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Acharei Mot: The Vagaries of the Hebrew Calendar

This coming Shabbat, we shall read the portion Aharei Mot/After the Death (of the two older sons of Aaron). We continue our progression through the third Torah book of Vayikra/Leviticus. As I have indicated in previous weeks, this book is filled with complex laws concerning the beginning of the sacrificial offerings of animals and grains to be administered by the High Priest, Aaron, and his remaining two sons. Many of these laws and descriptions have little relevance to our lives today, and in some cases are considered by the Reform Rabbinic scholars to be of only historical interest, not descriptive of how we should live our lives. A few weeks ago, I discussed the theory of modern Biblical thought, which assigns almost the entire book of Vayikra/Leviticus to the P section, the last layer of the Torah written by the Priestly community in about 600 Before the Common Era (BCE).

In our Plaut Torah volume, we read that, beginning with Acharei Mot, we read laws about Holiness, or Kedushah: what we must do to maintain our personal and collective status as Holy, or separate. There are contemporary scholars who call this section the letter H, for Holiness Code. In chapter 16, we are taught that only Aaron, the High Priest, is permitted to enter the “Holy of Holies” area, the innermost shrine of the moveable Tabernacle, and only on Yom Kippur. Only Moses is allowed to enter this area at any time. There are specific instructions as to how Aaron should dress when he enters the Holy of Holies.

The text makes the first mention of the Yom Kippur observance: “And this shall be to you a law for all time: in the seventh month, on the tenth day of the month (of Tishrei), you shall practice self-denial. (You shall fast!) And you shall do no manner of work, neither the citizen nor the alien who resides among you. For on this day shall atonement be made for you to purify you of all your sins, you shall be pure before the Eternal. (16:29-30)” This is the source of Yom Kippur to this day. We read about the prohibition of consuming blood. This is the basis of the rabbinic laws about preparation of meat for our consumption.

The structure of the Hebrew calendar and the assignment of the weekly Torah portions to specific weeks require us to study these portions. Occasionally, the choice of the weekly portion is affected by other factors in the Jewish calendar year, and this is the case this year in 5782.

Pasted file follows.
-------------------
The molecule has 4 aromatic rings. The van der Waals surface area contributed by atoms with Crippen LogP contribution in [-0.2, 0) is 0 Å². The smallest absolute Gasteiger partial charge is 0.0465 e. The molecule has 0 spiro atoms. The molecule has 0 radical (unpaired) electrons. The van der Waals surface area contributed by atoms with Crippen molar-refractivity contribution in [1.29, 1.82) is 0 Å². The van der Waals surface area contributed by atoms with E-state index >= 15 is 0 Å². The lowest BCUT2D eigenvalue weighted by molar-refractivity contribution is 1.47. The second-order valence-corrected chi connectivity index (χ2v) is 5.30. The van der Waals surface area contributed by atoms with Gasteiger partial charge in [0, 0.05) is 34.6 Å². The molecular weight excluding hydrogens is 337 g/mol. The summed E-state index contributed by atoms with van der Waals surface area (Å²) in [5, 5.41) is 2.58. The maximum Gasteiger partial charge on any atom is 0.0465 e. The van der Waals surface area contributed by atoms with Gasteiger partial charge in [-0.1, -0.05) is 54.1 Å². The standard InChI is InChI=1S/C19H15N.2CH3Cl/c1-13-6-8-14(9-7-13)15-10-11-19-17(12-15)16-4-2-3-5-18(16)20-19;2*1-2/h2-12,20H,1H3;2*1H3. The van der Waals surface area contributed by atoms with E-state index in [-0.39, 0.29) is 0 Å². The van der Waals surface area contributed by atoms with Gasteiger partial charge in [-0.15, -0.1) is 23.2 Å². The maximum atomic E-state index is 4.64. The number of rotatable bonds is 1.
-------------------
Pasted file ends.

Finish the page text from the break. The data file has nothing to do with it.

Here are the issues that we must confront and understand:

This week, we are concluding the festival of Passover.

The Torah prescribed holidays invariably cause interruptions in the weekly Torah reading schedule. Each holiday has its own required Torah reading that replaces the weekly assigned reading.

In the Reform Movement, Passover is observed for seven days! The first and last day of the Holiday have pre-assigned readings. If one of these two sacred days occurs on Shabbat, the special Torah reading for Passover replaces the scheduled reading!

But this year there is an added complication: in the Reform tradition, the last day of Passover is Friday. The next day is Shabbat, and our Reform community throughout the world will read Acharei Mot.

The Conservative and Orthodox Movements observe Passover for eight days! For the Orthodox and Conservative Jews, the last day of Passover, April 23, is Shabbat. The special Passover eighth day reading replaces Acharei Mot in Conservative and Orthodox synagogues. Acharei Mot is therefore postponed until Shabbat morning, April 30.

In the State of Israel, ALL Synagogues, Orthodox, Conservative (Masorti, using the Hebrew word), and Israeli Reform, observe Pesach for seven days. Their congregants will be reading the portion of Acharei Mot on April 23.

In North America, Reform Jews will hear Acharei Mot on April 23, and Conservative and Orthodox Jews will hear Acharei Mot on April 30. If a family celebrates Pesach in Israel and then goes home, they will hear Acharei Mot twice: April 23th, and when they return home on April 30th.

When I looked at the URJ calendar, I learned that the American and Canadian Reform communities divide Acharei Mot into two sections: the first is read on April 23rd, and the second is read on April 30th, along with all Jews the world over! From April 30 onward, Reform, Conservative, and Orthodox synagogues will read the same Torah portions.

The Israeli synagogues stay one week ahead of Jews outside of Israel for two months; then there is an adjustment so that all Jews the world over will be reading the same portion at the same time!

My wife, Ellen, asked me “what is the source of all these complications?” We must remember that our religious and ritual lives are based on intersections among the Bible, Jewish law as interpreted by rabbinic scholars of all movements, the solar calendar and the lunar calendar. The solar calendar is based on the Earth’s revolution around the sun every 365 and a fraction days. Our Jewish life is based on the interaction of the solar calendar and the lunar calendar, derived from the Moon’s rotation around the Earth every 29 and a fraction days. After 3000 years or so, astronomy, mathematics, Jewish law, and rabbinic seichel have all combined to give us the calendar that we live by to the present day.

I hope I have made this complicated calendrical issue somewhat clear. Write to me if you have questions!

My entire family will be celebrating Pesach together. All the Tilman’s join me in wishing you a joyful completion of the Pesach Holiday and Shabbat Shalom.